Govt to cut down executive discretion on tax laws
New Delhi: In an effort to give more certainty in taxation to investors, the finance ministry has decided to change the way it implements amendments in law proposed every year as part of the annual budget.
The idea is to include as much of the finer details of every proposed change in taxation in the substantive law itself, rather than leaving them to be prescribed in the rules to be issued later. The move is set to cut down executive discretion drastically.
The move, which pertains to direct taxes—both personal income and corporate—is significant considering the two other changes simultaneously happening on tax policy and administration that also will add to certainty in taxation.
Firstly, corporate tax rate is gradually being lowered to 25% from 30% while tax breaks are being phased out under a plan meant to make the tax rate globally competitive. This exercise, announced by finance minister Arun Jaitley in 2015, is set to reduce the need for frequent changes in rates through annual budgets, once completed. Corporate tax rate for businesses with annual revenue of less than Rs50 crore was cut to 25%, from earlier 30%, in 2017-18 budget.
Secondly, the entire decision making on indirect taxation has now shifted to the federal tax body, the Goods and Services Tax (GST) Council, chaired by Jaitley and consisting of ministers from states and Union territories with own legislature.
“There is nothing much to be decided in annual Union budgets on indirect taxation from 2018-19,” a finance ministry official said on condition that he should not be named.
The combined effect of all these is set to reduce the tax policy risk that businesses have to take at the time of making investment decisions.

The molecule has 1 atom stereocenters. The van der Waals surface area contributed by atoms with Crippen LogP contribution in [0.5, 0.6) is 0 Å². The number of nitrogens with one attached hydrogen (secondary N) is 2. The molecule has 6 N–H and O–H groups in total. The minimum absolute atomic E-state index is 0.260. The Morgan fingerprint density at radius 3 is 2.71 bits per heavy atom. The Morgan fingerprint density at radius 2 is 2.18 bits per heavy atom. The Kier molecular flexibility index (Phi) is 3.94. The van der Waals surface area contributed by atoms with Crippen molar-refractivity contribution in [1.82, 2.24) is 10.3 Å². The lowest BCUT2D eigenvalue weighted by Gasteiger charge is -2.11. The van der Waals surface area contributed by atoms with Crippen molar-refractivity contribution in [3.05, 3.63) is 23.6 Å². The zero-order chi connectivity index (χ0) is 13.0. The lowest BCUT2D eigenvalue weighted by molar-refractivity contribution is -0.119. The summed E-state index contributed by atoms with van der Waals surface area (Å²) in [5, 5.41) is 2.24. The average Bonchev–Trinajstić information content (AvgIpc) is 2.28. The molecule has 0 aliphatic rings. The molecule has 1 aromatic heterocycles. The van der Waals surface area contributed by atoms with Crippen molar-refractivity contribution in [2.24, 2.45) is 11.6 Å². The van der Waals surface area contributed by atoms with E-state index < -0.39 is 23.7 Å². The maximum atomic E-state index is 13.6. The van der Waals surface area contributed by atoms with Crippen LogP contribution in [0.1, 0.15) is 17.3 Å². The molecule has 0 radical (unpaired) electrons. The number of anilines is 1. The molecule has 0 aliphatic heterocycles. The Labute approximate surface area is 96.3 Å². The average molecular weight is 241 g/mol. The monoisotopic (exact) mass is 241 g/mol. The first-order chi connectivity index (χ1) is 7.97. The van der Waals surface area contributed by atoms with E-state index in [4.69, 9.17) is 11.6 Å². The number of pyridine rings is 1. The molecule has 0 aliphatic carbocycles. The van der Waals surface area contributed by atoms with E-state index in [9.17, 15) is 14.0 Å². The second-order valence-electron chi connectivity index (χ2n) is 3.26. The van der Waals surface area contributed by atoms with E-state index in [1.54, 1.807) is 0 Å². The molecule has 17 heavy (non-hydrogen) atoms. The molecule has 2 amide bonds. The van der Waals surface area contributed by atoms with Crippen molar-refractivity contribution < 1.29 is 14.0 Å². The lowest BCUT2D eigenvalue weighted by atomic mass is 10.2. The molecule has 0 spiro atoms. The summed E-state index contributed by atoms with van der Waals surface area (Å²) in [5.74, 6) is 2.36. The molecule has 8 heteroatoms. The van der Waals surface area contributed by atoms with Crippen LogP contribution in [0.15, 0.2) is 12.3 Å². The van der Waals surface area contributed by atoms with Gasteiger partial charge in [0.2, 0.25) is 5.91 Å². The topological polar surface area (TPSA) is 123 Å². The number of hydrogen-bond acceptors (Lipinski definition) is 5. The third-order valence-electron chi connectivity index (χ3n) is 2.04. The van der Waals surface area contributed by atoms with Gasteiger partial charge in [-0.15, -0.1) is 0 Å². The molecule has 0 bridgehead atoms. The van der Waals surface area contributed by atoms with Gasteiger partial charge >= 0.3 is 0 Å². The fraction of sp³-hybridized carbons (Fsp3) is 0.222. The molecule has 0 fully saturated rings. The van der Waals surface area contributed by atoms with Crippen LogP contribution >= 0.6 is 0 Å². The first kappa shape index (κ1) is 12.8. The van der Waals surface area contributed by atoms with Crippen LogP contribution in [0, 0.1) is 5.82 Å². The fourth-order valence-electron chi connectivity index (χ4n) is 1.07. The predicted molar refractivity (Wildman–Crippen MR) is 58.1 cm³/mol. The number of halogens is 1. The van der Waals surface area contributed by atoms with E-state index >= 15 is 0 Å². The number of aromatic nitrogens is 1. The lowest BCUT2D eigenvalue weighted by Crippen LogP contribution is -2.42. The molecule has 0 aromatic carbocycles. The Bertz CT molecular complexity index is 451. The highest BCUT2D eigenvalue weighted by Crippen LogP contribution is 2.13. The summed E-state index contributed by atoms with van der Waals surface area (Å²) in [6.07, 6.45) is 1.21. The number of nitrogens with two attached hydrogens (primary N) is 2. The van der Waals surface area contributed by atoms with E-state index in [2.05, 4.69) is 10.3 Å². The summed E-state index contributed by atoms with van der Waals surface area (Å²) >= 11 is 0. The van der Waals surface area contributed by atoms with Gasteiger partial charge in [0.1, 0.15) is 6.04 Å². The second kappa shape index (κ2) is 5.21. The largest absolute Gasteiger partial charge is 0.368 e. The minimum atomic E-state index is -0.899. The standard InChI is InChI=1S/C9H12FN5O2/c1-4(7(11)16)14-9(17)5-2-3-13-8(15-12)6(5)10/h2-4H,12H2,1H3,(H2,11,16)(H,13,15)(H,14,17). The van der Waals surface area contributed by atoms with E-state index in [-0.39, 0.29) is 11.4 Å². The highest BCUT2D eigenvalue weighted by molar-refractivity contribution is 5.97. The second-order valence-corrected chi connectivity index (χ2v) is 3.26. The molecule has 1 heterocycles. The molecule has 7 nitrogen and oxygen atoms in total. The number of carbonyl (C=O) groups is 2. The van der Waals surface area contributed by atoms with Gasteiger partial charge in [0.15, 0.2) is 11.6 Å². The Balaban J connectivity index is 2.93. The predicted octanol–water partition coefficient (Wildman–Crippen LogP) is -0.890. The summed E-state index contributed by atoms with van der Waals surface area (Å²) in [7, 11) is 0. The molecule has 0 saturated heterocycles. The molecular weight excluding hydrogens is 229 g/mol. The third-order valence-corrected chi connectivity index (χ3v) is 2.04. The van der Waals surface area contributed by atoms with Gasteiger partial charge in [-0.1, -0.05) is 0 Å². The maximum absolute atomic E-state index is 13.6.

A second official, who also spoke on condition of anonymity, said, “We leave issues to be decided in rules when full clarity on certain aspects of the proposed changes is absent at the time of proposing amendments in law. If we have clarity, we can make finer aspects part of the bill that is to be passed by Parliament.”
The effort is to reduce the number of rules issued every year dealing with substantive law. “For procedural matters including modifying forms and returns to accommodate new technology, we will have to keep issuing fresh rules. Those anyway do not affect taxpayer sentiments,” said the second official quoted above.
Experts welcomed the move. “Making tax laws as comprehensive as possible will help in improving certainty and understanding of the policy,” said Rahul Garg, partner and leader, PwC India.
This is a fundamental shift not just in tax policy, but in the functioning of the bureaucracy itself. The thinking at the time of framing the Companies Act 2013, which has 470 provisions, was to keep the law simple and short while leaving operational aspects to rules, which would give officers the freedom to change these without having to approach Parliament. The Companies Act of 1956, which the 2013 law replaced, had as many as 658 provisions.
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